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Wednesday, February 24, 2010

The Princes in the Tower

The story of the Princes in the Tower, which refers to the confinement of the sons of Edward IV by Richard III in the Tower of London in 1483, is perhaps one of the most bone-chillingly mysterious places where fact and fiction become blurred. Edward V was born in Westminster Abbey while his mother, Queen Elizabeth, was in sanctuary on November 2, 1470, making him only twelve-years old at the time of his death. Edward, Prince of Wales, was at Ludlow when his father died under the care of Earl Rivers, who then helped to escort him along with a force of 2,000 men to London.

When Rivers and Sir Richard Grey, his nephew, went to meet Richard and Buckingham, they were both arrested, leaving Edward entirely vulnerable. When she heard that her son had been captured, Queen Elizabeth immediately took sanctuary with her other children. Thanks to a considerable military force surrounding Westminster Abbey, the queen was eventually persuaded to relinquish her younger son, the nine-year-old Richard, Duke of York, who was taken to meet his brother in the Tower.

John Everett Millais' "The Two Princes Edward and Richard in the Tower, 1483," 1878.

It is at this point in the story where the facts become obscured. The only detailed written version of the deaths of the two princes comes from Sir Thomas More’s History of King Richard III, in which he relates a confession supposedly given by James Tyrell, the alleged murderer, upon his trial for treason in 1502. Since this confession has never actually surfaced, it is impossible to know whether More invented it or not. More claims that after Brackenbury refused to do the murders himself, Richard employed his ambitious servant Tyrell and placed the princes in the care of “Black Will or Will Slaughter” instead of their usual keepers. With the help of Miles Forest, “a fellow fleshed in murder before time,” and John Dighton, “a big, broad, square, strong knave,” Tyrell had the princes smothered to death at midnight and then buried at the foot of one of the Tower’s staircases (214). Apparently, Richard then had them re-buried in an unknown location.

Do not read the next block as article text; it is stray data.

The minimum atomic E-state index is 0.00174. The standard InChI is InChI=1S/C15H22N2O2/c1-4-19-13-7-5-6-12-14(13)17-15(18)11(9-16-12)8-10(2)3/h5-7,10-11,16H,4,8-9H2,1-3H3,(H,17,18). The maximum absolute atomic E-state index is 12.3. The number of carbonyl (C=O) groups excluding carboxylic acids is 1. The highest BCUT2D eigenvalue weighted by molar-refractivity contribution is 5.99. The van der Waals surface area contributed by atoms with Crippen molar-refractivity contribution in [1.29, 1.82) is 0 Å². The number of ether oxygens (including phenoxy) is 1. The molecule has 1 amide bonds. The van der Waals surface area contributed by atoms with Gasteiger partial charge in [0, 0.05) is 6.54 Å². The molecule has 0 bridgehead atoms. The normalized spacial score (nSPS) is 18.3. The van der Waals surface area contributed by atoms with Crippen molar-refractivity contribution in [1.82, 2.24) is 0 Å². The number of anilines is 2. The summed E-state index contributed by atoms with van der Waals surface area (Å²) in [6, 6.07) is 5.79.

The Murder of the Princes in the Tower, James Northcote, 1785

While it is most widely accepted that Richard III was responsible for the deaths of the princes, there are several other highly plausible scenarios. First, it has been claimed that Buckingham himself killed the princes, since he would have had access to the Tower at the time. The alternative defended by modern-day Ricardian supporters is that Henry Tudor had the princes killed in order to stabilize his own claim to the throne, which also explains why the blame would have been ascribed to Richard III as an integral piece of Tudor propaganda. It has even been suggested that the princes actually died of disease, such as the plague, while in confinement. To complicate matters, in 1674, a chest was uncovered buried beneath the White Tower containing two child skeletons supposed to be the princes’ remains. Although an examination of the “bones of 1674” found them to be appropriate matches for the two princes and believed the deaths to have occurred in 1483, making it impossible to have been the work of Henry VII. However, this was discredited in the 1950s, and it remains uncertain whether these are The Bones or not.


Maurer, Helen. “Bones in the Tower: A Discussion of Time, Place and Circumstance.” Part 2. The Ricardian, vol. 8, no. 111. 1990. pp 474-493.

Wagner, John A. Encyclopedia of the Wars of the Roses. CA: ABC-CLIO, Inc. 2001. Print.

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